Clip It: Each day, Jon Davis looks at the world of trailers, featurettes, and clips and puts it all in perspective.
Space! Dinosaurs! Black holes! How did director Terrence Malick even get the footage for Voyage of Time? He's really challenged himself this time. He's not just settling for natural light and only shooting during magic hour (the short period of time after sunset and before sunset when sunlight is softer). He's gone deep into the cosmos.
If you ever saw Malick's Tree of Life, one of the best movies of the 21st century, first of all, congratulations. It was a long movie. I saw it twice, so you know I'm crazy. After the first time, I was amazed at how well Malick weaved the history of the world with the history of humanity and each individual and how it's all connected. I enthusiastically showed Tree of Life to my fiancee (now wife) thinking she'd be blown away. She was not. “I could have done without the space and the dinosaurs.” She had a point. Perhaps a Brad Pitt-is-a-mean-dad movie and a National Geographic travelogue should be two different films, instead of one, long crazy cinematic experience. Your mileage may vary.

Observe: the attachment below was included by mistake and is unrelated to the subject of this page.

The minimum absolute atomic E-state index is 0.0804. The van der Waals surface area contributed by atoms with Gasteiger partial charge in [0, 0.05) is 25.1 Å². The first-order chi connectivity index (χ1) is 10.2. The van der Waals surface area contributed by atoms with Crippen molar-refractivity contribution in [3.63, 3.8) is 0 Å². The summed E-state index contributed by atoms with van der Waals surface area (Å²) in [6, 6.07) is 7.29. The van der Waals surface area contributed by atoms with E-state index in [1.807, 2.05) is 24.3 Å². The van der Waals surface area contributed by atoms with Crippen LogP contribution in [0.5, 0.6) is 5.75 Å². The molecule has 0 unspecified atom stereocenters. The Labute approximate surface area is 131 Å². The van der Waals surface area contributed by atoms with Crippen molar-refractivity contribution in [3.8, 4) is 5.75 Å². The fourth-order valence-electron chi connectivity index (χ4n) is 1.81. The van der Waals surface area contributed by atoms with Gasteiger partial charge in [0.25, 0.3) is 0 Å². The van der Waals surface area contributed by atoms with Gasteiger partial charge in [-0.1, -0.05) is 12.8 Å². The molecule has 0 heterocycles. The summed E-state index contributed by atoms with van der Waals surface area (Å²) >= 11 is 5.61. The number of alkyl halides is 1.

If you want to see the IMAX version of this movie, it's only 40 minutes and Brad Pitt is your narrator. The regular 35mm theatrical release is 90 minutes and Cate Blanchett assumes the narrator role. It's like Clue, you get to choose the experience you want. It's not really like Clue at all, actually. You don't get to choose who lives and who dies. This movie is all about the end of the universe. We all die.
I'm sure it's amazing. It's Terence Malick. He's one of the very few filmmakers who does exactly what he wants. My only advice is to not watch it while inebriated and don't think too hard about who we are and why we're all here or you'll drive yourself nuts.